Working with the guys on the MP20 range has been so much fun. The set-up we’ve zeroed in on is MMC for my 9-iron to 6-iron and HMB for my 4 and 5-iron. My lofts aren’t particularly strong – 43 degrees for my 9-iron, 39 degrees for my 8-iron and so on through the rest of the set. The HMBs give me the perfect apex number and playing a combo set provides exactly what I want. I love the T20 wedges and they blend into the irons really smoothly. At the top end of the bag I use a CLK 20 hybrid, ST200 3-wood and ST200X driver.
How does your game feel going into 2020?
Everything feels in good shape and pretty sharp already. That in itself is really encouraging because you tend to have a reliable idea of where your game is and what’s to come. Now it’s about getting back into a rhythm of playing on the PGA Tour again.
And how do you get your short-game ready for tournament play?
For me it’s a process of experimentation in practice. I love talking to other players like Luke Donald about their thought processes, particularly when chipping or pitching. What’s so interesting is that no two golfers think about a shot in exactly the same way. I like to know what other players are doing and draw on that for inspiration.
What’s the secret to staying calm on the golf course?
For me, playing under tournament pressure is state of controlled chaos. It takes years of being in that situation to get comfortable. The only trick I can think of is to try and control your breathing to bring your heart rate down. Other than that ,it’s only you get a position to win and screw it up that you really learn! You have to say, OK, that didn’t work – next time my approach will be different and I’ll do better.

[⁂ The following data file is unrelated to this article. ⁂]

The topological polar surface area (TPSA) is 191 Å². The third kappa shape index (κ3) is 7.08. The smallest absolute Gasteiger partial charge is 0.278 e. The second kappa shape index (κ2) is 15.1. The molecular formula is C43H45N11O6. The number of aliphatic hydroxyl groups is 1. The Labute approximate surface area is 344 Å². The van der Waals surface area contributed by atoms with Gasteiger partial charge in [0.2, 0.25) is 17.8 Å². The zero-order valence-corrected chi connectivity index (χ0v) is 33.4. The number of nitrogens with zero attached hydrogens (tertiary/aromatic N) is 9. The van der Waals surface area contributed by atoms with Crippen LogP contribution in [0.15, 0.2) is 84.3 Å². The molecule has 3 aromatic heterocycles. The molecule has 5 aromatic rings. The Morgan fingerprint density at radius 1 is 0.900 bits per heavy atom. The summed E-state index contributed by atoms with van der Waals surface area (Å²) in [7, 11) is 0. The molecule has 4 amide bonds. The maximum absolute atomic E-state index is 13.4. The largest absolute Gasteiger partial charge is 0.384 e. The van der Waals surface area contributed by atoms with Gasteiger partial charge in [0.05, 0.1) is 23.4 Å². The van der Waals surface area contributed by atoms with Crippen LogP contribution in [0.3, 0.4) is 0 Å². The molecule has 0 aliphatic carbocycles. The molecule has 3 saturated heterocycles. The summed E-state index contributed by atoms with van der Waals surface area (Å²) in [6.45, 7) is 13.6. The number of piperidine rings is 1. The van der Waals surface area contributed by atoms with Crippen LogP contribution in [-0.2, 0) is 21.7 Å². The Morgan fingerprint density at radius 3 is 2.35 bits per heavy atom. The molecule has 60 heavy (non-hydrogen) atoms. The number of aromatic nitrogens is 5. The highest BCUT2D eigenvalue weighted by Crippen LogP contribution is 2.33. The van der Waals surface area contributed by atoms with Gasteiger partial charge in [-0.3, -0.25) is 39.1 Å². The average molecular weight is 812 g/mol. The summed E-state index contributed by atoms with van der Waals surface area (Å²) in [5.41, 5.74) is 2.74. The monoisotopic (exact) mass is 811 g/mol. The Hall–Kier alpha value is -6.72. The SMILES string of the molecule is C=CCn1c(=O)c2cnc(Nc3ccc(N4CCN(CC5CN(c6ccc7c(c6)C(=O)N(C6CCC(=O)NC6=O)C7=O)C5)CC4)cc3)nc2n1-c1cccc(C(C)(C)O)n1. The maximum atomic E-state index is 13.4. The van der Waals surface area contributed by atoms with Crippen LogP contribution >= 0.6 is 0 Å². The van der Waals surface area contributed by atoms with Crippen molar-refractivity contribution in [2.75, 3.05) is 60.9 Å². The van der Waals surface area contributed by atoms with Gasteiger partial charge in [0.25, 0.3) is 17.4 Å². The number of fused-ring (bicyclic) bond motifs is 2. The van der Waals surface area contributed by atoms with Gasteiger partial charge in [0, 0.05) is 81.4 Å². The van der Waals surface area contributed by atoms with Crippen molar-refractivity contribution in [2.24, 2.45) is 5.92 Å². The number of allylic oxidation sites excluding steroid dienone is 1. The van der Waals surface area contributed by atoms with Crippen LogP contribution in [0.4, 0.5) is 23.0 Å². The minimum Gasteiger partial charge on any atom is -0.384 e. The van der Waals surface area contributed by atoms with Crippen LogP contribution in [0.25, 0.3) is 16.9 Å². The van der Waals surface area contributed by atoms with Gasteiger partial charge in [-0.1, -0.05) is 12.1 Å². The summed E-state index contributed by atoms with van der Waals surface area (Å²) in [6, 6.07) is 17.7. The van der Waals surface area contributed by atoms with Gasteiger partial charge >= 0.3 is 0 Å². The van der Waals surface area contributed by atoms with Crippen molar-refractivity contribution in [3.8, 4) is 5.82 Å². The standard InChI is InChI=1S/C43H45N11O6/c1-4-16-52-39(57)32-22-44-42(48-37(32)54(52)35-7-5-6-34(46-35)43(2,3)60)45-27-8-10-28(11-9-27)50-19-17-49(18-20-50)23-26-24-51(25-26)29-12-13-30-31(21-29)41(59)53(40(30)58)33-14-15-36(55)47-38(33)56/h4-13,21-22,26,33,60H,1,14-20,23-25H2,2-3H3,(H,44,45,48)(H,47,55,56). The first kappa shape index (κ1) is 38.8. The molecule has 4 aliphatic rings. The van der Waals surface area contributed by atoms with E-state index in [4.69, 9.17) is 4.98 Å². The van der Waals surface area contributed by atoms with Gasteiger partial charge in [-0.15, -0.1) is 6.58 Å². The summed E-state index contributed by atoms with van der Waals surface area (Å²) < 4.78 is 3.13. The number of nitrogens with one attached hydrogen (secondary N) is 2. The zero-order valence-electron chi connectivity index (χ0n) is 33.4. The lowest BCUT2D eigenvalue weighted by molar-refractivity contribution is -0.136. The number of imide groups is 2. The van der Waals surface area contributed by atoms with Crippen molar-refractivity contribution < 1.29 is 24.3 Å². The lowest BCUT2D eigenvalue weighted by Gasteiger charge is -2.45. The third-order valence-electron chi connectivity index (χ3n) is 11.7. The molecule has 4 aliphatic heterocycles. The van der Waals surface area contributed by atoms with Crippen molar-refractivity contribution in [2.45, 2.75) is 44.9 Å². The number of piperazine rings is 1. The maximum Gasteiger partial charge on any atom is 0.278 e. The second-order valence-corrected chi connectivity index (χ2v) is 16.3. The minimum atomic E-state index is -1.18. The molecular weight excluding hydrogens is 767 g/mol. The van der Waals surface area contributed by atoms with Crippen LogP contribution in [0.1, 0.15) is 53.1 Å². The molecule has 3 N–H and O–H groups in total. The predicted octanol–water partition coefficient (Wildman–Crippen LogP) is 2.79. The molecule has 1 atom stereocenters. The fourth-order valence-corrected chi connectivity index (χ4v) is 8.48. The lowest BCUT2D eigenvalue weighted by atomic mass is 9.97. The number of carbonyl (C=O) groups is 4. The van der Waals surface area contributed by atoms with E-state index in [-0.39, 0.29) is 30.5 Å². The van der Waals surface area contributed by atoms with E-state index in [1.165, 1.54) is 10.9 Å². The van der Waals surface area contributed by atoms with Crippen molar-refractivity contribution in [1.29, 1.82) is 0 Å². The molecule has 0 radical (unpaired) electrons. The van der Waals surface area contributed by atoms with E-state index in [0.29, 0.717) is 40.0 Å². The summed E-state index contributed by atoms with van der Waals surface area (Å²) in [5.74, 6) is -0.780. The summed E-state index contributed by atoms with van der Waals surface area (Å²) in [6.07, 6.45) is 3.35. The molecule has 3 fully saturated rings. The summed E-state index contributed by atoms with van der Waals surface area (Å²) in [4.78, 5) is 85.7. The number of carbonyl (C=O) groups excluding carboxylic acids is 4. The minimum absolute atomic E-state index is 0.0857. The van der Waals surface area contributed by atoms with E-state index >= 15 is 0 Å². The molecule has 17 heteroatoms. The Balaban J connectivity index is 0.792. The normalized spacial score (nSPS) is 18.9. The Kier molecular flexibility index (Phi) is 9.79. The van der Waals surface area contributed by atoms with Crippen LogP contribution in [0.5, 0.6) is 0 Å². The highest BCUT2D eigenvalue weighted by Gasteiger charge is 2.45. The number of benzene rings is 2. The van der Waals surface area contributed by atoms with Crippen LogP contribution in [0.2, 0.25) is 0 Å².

I remember my first PGA Tour win in 2011. I had a one-shot lead playing the last and I was looking at a 250-yard carry over water. That’s when I saw my nearest competitor make bogey and I felt so much relief because I didn’t have to take the shot on. I laid up and got the job done!
Is there one career highlight that stands out above the rest?
That’s a difficult but I’d have to say my win in Boston [2014 Deutsche Bank Championship]. Adam Scott marked my scorecard for the first two rounds and Rory McIlroy marked my card for the last two. The PGA Tour gives you your cards back when you win a tournament and all four are hanging up in the putting room I have back at my house. To compete against those guys and win means a lot.
Finally Chris, goals for the 2020 season?
I’ve actually never been big on goal setting. For me it’s all about the process. But if I were to give myself one goal it would be to enjoy playing golf. I know in myself what I need to do to get better and I’ll continue working on those things. There was a period in my career when I felt the pressure and a nervousness got to me. I now want to embrace those moments and enjoy being out there.